Journalism instructor wins Pulitzer Prize
When SF State journalism lecturer Joanne Derbort found out on April 16 that she and her news team at the Santa Rosa Press Democrat won the Pulitzer Prize for breaking news for coverage of the Sonoma County fires, she was overwhelmed with joy.
“I was so incredibly happy for my former newsroom team that all our hard work was recognized and rewarded,” Derbort said.
But that joy was quickly dampened by the sad reminder that the award-winning coverage had documented one of the worst tragedies to befall her community.
On Oct. 9, 2017, a firestorm began raging throughout the region, and over the next three weeks, destroyed 6,190 homes, killed 40 people and forced tens of thousands to abandon their homes to the fire in order to save their own lives. It was the most destructive fire ever in California.
“So very many people lost so much and are still hurting,” Derbort said.
It all started well before dawn as the Tubbs fire, propelled by gusting winds and dry land, swept across the hills of Napa, Sonoma, Lake and Mendocino counties and into Santa Rosa city limits.
The Press Democrat’s team of reporters, photographers and editors quickly went to work providing the community with some clarity in all the chaos.
For three weeks, their unrelenting coverage delivered critical news to the region’s residents through its website, live video feeds, social media channels and cellphone push alerts — even when the chaos entered the newsroom.
“For the first few days… colleagues would bring their exhausted, evacuated families into the newsroom; spouses would nap on the armchairs and couches, kids and dogs would be running up and down the aisles of the newsroom,” Derbort said.
Reporters and photographers on the front lines “risked a lot” to get stories, often at great personal expense, she said. They drove through downtown Santa Rosa with headlights on to better see through the thick smoke and ash raining down. And everyone had respirator-rated masks that they never took off when outside.
Reporters livestreamed video footage in gusting winds, surrounded by flaming structures and grassland, often only a few meters from their feet. One video segment ended with an unseen man warning others that he’d spotted a gas line and they all needed to “get out of here.”
Meanwhile, everyone in the newsroom faced the reality that their homes could be evacuated at a moment’s notice, Derbort said.
“The fires were so massive and their direction so unpredictable,” she said.
Through it all, Derbort worked with a small team of three other editors directing, assigning, and conceptualizing the coverage, and editing it as it came in.
“There were so very many moving parts to the story, and it changed so quickly,” she said. “We were updating our website constantly as well as putting out a daily paper.”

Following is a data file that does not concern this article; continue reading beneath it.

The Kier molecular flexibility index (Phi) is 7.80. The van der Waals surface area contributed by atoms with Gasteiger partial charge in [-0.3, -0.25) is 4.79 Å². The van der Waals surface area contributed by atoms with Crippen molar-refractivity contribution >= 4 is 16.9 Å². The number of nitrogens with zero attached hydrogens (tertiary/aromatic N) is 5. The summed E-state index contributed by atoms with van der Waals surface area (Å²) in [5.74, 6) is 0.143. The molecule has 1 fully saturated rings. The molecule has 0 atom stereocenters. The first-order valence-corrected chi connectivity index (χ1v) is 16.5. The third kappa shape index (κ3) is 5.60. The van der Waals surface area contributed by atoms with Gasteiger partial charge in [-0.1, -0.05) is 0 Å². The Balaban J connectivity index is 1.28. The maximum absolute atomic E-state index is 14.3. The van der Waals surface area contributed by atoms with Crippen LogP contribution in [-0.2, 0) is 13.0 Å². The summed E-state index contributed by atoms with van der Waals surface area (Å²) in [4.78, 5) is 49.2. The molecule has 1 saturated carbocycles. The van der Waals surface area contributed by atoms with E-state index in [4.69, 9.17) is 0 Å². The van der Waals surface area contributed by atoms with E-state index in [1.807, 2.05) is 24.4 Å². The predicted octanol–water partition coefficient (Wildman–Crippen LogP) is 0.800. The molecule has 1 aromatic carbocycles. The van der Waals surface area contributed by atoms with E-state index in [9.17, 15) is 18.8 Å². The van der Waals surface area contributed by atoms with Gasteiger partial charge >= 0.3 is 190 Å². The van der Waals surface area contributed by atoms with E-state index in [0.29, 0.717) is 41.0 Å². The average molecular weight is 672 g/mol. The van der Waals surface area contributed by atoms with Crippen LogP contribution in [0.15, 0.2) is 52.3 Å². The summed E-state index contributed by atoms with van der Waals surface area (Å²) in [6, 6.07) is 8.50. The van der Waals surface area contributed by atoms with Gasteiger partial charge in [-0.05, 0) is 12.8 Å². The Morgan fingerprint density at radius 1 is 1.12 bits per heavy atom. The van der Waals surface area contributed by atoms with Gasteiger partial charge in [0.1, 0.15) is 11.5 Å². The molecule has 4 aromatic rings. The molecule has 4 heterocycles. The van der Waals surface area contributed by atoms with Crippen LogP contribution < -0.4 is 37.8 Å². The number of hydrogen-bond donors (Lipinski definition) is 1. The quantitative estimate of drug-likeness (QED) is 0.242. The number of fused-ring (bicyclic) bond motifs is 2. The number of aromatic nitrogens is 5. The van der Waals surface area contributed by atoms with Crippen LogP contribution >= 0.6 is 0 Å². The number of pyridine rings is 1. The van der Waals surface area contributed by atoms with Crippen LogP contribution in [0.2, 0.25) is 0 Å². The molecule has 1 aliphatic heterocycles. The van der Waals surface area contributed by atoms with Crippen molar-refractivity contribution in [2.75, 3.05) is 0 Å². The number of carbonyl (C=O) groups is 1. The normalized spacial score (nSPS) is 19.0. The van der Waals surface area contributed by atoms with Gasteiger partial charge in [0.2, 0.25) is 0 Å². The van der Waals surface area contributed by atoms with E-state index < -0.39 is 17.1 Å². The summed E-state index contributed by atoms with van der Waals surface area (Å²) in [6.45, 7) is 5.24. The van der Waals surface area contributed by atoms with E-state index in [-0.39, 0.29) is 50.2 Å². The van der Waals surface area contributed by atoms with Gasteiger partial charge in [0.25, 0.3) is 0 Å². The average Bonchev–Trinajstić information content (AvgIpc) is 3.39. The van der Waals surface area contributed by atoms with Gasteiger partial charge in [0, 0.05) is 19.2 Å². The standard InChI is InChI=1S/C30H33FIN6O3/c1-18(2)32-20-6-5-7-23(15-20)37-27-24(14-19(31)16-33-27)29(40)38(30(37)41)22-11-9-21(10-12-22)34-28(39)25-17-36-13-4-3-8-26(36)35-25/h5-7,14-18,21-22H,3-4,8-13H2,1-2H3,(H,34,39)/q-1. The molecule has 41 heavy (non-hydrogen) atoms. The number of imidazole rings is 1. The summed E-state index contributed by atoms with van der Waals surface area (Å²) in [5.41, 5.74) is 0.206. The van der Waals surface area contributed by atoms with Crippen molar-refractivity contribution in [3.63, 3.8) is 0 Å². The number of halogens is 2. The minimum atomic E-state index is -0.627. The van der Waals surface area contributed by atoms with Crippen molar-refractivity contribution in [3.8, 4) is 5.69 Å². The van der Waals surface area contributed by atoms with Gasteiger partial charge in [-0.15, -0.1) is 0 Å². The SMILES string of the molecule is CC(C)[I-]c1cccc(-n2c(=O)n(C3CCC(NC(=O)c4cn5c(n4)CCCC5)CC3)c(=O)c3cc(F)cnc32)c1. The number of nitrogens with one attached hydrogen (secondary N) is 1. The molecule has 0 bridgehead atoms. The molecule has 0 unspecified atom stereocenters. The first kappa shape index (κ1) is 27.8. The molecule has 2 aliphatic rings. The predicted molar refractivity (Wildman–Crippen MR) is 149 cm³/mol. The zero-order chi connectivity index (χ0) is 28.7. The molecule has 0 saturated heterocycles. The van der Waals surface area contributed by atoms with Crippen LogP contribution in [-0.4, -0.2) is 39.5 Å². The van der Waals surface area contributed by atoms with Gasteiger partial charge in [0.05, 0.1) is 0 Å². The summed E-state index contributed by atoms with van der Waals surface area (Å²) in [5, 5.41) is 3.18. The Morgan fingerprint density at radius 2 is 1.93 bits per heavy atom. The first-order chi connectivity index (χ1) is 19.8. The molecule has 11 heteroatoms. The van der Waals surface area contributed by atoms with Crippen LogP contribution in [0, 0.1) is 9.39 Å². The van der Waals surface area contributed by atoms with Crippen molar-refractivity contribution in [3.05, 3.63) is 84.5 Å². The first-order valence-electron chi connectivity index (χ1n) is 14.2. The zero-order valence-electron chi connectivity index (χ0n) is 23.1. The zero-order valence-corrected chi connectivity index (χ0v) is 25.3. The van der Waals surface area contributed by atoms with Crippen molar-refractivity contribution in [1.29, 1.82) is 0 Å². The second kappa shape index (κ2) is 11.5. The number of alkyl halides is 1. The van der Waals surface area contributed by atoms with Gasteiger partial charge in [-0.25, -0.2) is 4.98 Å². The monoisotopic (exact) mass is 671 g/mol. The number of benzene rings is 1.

Everyone worked 16 hours a day and never took a break, Derbort said. And they would probably have gone without eating too, if not for the thoughtfulness of other newsrooms throughout the U.S. that had covered huge disasters themselves.
“They sent us food,” she said. “It was an amazing feeling of being taken care of by peers who knew firsthand what it feels like to be covering an ongoing disaster… That went on for weeks.”
The Pulitzer Prize Board rewarded the news team’s heroic efforts by naming the Press Democrat winner of the breaking news prize for its “lucid and tenacious coverage of historic wildfires that ravaged the city of Santa Rosa and Sonoma County, expertly utilizing an array of tools, including photography, video and social media platforms, to bring clarity to its readers — in real time and in subsequent in-depth reporting.”
The Press Democrat beat out the other two finalists: The Houston Chronicle for its Aug. 2017, coverage of Hurricane Harvey devastation, and The New York Times for its Oct. 2017, coverage of the deadliest mass shooting in U.S. history in Las Vegas.
Derbort found out her team had won while she was at SF State University, working with students on the coming [X]press Magazine, a student publication. This allowed a few lucky students to celebrate along with her.
The prize is not only profoundly meaningful for Derbort and her team, but acting chair Venise Wagner believes it also hits on three key takeaways for students.
First, it models excellence for the students, she said. Second, it reminds students that journalism serves an important purpose. And third, it’s aspirational.
“If you know somebody who’s accomplished something really cool like this, it puts it in your mind, ‘Well maybe I can do that, too,’” Wagner said.